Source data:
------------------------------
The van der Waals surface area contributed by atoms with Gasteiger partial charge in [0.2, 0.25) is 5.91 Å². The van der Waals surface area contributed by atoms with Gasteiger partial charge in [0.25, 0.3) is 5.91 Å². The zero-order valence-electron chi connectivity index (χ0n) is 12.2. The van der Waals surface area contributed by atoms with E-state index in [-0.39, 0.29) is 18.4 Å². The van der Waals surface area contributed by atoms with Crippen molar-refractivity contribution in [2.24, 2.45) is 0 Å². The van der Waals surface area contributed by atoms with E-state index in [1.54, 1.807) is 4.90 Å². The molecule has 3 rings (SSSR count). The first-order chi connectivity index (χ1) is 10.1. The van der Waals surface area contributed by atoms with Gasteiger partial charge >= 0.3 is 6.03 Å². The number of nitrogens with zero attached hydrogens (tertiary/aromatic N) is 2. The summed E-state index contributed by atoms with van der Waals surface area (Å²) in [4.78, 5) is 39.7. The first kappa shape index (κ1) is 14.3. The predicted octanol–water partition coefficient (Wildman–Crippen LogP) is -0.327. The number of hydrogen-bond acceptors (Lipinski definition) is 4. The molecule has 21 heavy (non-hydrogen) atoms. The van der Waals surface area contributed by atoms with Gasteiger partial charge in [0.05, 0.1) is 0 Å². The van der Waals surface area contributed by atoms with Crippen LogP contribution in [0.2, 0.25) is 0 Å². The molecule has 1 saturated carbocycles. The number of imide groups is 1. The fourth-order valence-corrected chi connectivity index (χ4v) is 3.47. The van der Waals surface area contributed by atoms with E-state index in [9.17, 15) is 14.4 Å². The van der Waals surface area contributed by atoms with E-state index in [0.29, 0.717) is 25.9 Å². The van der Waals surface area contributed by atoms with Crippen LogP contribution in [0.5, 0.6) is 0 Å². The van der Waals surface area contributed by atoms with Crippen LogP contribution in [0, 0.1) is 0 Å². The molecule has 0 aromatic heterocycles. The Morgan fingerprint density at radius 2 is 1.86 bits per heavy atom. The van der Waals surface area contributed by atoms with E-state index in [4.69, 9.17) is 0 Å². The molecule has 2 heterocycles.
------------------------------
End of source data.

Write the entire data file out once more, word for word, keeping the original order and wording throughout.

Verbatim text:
The van der Waals surface area contributed by atoms with Gasteiger partial charge in [0.2, 0.25) is 5.91 Å². The van der Waals surface area contributed by atoms with Gasteiger partial charge in [0.25, 0.3) is 5.91 Å². The zero-order valence-electron chi connectivity index (χ0n) is 12.2. The van der Waals surface area contributed by atoms with E-state index in [-0.39, 0.29) is 18.4 Å². The van der Waals surface area contributed by atoms with Crippen molar-refractivity contribution in [2.24, 2.45) is 0 Å². The van der Waals surface area contributed by atoms with E-state index in [1.54, 1.807) is 4.90 Å². The molecule has 3 rings (SSSR count). The first-order chi connectivity index (χ1) is 10.1. The van der Waals surface area contributed by atoms with Gasteiger partial charge >= 0.3 is 6.03 Å². The number of nitrogens with zero attached hydrogens (tertiary/aromatic N) is 2. The summed E-state index contributed by atoms with van der Waals surface area (Å²) in [4.78, 5) is 39.7. The first kappa shape index (κ1) is 14.3. The predicted octanol–water partition coefficient (Wildman–Crippen LogP) is -0.327. The number of hydrogen-bond acceptors (Lipinski definition) is 4. The molecule has 21 heavy (non-hydrogen) atoms. The van der Waals surface area contributed by atoms with Gasteiger partial charge in [0.05, 0.1) is 0 Å². The van der Waals surface area contributed by atoms with Crippen LogP contribution in [0.2, 0.25) is 0 Å². The molecule has 1 saturated carbocycles. The number of imide groups is 1. The fourth-order valence-corrected chi connectivity index (χ4v) is 3.47. The van der Waals surface area contributed by atoms with E-state index in [9.17, 15) is 14.4 Å². The van der Waals surface area contributed by atoms with E-state index in [0.29, 0.717) is 25.9 Å². The van der Waals surface area contributed by atoms with Crippen LogP contribution in [0.5, 0.6) is 0 Å². The van der Waals surface area contributed by atoms with Crippen LogP contribution in [0, 0.1) is 0 Å². The molecule has 0 aromatic heterocycles. The Morgan fingerprint density at radius 2 is 1.86 bits per heavy atom. The van der Waals surface area contributed by atoms with E-state index in [4.69, 9.17) is 0 Å². The molecule has 2 heterocycles.